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Eli Lilly late-stage trial drug for Crohn’s disease meets testing goals

Eli Lilly and Company announced its experimental drug for treating severe Crohn's disease met secondary targets in efficacy and safety.

HQ Team

October 13, 2023: Eli Lilly and Company announced its experimental drug for treating severe Crohn’s disease met secondary targets in efficacy and safety.

Crohn’s disease is a form of inflammatory bowel disease that can cause systemic inflammation with symptoms such as abdominal pain, diarrhea, fever and weight loss. 

It can lead to intestinal obstruction, fibrosis and other complications.

The Eli Lilly trial met “all secondary endpoints compared to the placebo” in adult patients with moderate to severe Crohn’s disease, according to a company statement. 

The Phase 3 or late-stage trials with mirikizumab and active control (ustekinumab) arms the study achieved a statistically higher proportion of clinical response at twelve weeks (54.1%) and clinical remission after 52 weeks compared to the placebo (19.6%).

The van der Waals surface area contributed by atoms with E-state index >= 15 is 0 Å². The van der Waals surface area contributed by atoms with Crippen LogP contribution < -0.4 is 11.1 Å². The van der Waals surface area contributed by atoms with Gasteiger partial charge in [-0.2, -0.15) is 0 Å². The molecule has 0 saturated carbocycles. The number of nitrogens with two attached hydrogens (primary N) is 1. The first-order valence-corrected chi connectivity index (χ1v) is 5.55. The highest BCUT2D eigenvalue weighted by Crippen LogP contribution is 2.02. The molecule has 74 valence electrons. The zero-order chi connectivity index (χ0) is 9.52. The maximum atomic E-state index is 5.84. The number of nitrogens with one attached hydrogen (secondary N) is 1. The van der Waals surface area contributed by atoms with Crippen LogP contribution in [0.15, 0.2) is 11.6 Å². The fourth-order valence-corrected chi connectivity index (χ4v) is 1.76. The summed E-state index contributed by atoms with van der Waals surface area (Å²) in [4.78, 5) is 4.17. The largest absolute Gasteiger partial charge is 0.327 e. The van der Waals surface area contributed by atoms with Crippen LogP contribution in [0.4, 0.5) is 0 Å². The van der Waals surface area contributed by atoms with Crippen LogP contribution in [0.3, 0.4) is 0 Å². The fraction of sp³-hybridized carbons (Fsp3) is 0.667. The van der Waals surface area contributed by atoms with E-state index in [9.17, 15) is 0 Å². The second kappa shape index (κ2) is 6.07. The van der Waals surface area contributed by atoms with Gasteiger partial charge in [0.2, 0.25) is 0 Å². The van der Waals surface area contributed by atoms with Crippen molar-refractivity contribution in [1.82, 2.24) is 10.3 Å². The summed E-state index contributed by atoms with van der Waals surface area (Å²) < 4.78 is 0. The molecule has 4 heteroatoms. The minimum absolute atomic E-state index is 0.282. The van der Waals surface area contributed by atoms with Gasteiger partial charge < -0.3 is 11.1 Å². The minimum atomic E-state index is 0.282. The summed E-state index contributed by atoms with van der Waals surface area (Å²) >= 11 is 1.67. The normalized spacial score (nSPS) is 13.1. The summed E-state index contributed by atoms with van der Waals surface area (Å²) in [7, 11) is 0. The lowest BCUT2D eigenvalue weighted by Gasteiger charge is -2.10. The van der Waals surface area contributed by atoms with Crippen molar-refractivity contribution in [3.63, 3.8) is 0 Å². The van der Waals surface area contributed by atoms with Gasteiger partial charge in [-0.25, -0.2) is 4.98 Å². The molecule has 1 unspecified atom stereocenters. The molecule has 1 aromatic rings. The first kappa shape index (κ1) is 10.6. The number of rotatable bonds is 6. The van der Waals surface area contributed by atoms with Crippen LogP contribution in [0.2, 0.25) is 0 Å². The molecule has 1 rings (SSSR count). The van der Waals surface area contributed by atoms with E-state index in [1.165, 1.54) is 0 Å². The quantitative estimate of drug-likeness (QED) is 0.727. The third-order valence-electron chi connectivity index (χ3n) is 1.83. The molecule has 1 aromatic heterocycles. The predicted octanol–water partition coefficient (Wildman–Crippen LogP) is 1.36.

Long-term clinical remission

The patients after 52 weeks did not have gastrointestinal symptoms of the disease.

In addition, for the endpoint of clinical remission, mirikizumab demonstrated “non-inferiority” versus ustekinumab. Additionally, for the endpoint of endoscopic response, mirikizumab did not achieve superiority to ustekinumab.

“Mirikizumab demonstrated robust efficacy across subgroups and particularly in patients for whom prior biologic therapy had failed,” said Lotus Mallbris, MD, PhD, senior vice president of immunology development at Lilly.

“Many people are seeking relief from their uncontrolled Crohn’s disease, including those still experiencing symptoms with available therapies such as TNF inhibitors. 

“Helping patients achieve long-term clinical remission is what inspires us to develop innovative treatments for inflammatory bowel diseases, including Crohn’s disease and ulcerative colitis.”

With the new data, Eli Lilly plans to submit a marketing application for mirikizumab in Crohn’s disease to the Food and Drug Administration, followed by submissions to other regulatory agencies, in 2024.

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